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Valuation of a Decedent's Stocks and Bonds

The values of stocks and bonds change from one business day to the next. Actually, from second to second when the market is open for business. When someone who owns stocks and/or bonds passes away, one of the first tasks an executor or personal representative will undertake is to prepare a schedule of assets. Each security should be listed and identified, as well as the nature and type of ownership.

Stocks and bonds are valued based on the date of the decedent's death. The price will be calculated by taking the average of the highest and lowest quote during the day of trading. If the decedent died on the weekend or other time that the market was closed, the high and low quotes from the trading day immediately before and immediately after the date of death will be averaged. Sometimes the average is weighted.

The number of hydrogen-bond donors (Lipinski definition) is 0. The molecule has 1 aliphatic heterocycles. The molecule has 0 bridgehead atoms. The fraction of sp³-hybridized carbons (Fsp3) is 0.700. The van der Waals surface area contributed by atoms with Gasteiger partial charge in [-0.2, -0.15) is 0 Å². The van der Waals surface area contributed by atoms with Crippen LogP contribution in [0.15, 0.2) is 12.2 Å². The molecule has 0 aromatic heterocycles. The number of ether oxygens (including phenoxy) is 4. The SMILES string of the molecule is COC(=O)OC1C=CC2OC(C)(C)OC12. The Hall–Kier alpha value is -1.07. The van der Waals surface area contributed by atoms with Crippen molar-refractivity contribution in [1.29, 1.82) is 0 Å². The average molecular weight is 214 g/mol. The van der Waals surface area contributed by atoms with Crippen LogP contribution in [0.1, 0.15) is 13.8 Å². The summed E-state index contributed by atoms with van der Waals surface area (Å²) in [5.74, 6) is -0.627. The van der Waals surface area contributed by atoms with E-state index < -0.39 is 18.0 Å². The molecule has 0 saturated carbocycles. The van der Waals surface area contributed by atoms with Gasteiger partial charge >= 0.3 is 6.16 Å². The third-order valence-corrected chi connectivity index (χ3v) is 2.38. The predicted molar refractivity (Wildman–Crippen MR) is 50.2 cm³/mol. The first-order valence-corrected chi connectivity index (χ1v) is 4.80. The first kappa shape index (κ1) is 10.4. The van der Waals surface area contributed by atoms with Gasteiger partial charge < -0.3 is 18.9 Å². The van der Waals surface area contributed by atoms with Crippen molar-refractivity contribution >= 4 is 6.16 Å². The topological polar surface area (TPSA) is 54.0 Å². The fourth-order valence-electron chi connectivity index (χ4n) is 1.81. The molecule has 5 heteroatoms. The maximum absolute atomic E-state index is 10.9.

Stock dividends may have been declared before the date of death, to be paid sometime in the future. Those values should be added to the schedule of assets.
Determining bond values can be tricky because accrued interest may yet to have been paid. The calculation involves daily interest and the number of days between the last interest payment and the date of death.

If the decedent's portfolio is large and the job of valuing assets becomes too cumbersome, it may be worthwhile to hire an estate security valuation service from a reputable stock brokerage firm.

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